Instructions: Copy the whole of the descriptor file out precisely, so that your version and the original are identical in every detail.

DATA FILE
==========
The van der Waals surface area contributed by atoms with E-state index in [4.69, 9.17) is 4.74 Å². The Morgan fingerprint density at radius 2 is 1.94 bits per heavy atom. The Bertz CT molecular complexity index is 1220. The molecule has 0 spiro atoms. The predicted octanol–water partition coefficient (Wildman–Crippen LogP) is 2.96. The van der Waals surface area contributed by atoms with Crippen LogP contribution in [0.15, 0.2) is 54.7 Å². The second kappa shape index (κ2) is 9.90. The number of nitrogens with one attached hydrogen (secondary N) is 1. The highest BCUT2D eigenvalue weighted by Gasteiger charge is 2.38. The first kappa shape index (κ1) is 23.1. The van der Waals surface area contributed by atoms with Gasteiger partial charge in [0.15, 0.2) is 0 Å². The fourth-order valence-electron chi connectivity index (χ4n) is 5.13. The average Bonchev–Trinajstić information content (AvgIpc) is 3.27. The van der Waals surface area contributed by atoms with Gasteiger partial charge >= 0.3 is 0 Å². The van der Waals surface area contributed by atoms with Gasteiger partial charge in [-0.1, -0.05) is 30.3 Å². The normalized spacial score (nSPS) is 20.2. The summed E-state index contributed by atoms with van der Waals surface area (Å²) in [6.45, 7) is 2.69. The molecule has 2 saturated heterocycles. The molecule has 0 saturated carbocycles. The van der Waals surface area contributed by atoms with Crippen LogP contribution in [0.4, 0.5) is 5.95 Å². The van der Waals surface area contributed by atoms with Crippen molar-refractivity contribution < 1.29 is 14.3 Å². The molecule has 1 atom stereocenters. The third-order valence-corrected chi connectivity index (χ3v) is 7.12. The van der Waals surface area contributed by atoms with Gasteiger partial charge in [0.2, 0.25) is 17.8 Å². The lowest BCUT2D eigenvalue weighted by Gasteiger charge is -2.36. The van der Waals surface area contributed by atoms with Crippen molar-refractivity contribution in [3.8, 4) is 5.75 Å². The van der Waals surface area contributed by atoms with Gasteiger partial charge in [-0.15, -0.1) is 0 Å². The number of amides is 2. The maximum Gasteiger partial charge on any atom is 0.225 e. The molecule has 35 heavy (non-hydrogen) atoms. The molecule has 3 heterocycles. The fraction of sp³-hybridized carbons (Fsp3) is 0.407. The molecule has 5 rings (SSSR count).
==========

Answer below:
The van der Waals surface area contributed by atoms with E-state index in [4.69, 9.17) is 4.74 Å². The Morgan fingerprint density at radius 2 is 1.94 bits per heavy atom. The Bertz CT molecular complexity index is 1220. The molecule has 0 spiro atoms. The predicted octanol–water partition coefficient (Wildman–Crippen LogP) is 2.96. The van der Waals surface area contributed by atoms with Crippen LogP contribution in [0.15, 0.2) is 54.7 Å². The second kappa shape index (κ2) is 9.90. The number of nitrogens with one attached hydrogen (secondary N) is 1. The highest BCUT2D eigenvalue weighted by Gasteiger charge is 2.38. The first kappa shape index (κ1) is 23.1. The van der Waals surface area contributed by atoms with Gasteiger partial charge in [0.15, 0.2) is 0 Å². The fourth-order valence-electron chi connectivity index (χ4n) is 5.13. The average Bonchev–Trinajstić information content (AvgIpc) is 3.27. The van der Waals surface area contributed by atoms with Gasteiger partial charge >= 0.3 is 0 Å². The van der Waals surface area contributed by atoms with Gasteiger partial charge in [-0.1, -0.05) is 30.3 Å². The normalized spacial score (nSPS) is 20.2. The summed E-state index contributed by atoms with van der Waals surface area (Å²) in [6.45, 7) is 2.69. The molecule has 2 saturated heterocycles. The molecule has 0 saturated carbocycles. The van der Waals surface area contributed by atoms with Crippen LogP contribution in [0.4, 0.5) is 5.95 Å². The van der Waals surface area contributed by atoms with Crippen molar-refractivity contribution < 1.29 is 14.3 Å². The molecule has 1 atom stereocenters. The third-order valence-corrected chi connectivity index (χ3v) is 7.12. The van der Waals surface area contributed by atoms with Gasteiger partial charge in [0.2, 0.25) is 17.8 Å². The lowest BCUT2D eigenvalue weighted by Gasteiger charge is -2.36. The van der Waals surface area contributed by atoms with Crippen molar-refractivity contribution in [3.8, 4) is 5.75 Å². The van der Waals surface area contributed by atoms with Gasteiger partial charge in [-0.15, -0.1) is 0 Å². The number of amides is 2. The maximum Gasteiger partial charge on any atom is 0.225 e. The molecule has 35 heavy (non-hydrogen) atoms. The molecule has 3 heterocycles. The fraction of sp³-hybridized carbons (Fsp3) is 0.407. The molecule has 5 rings (SSSR count).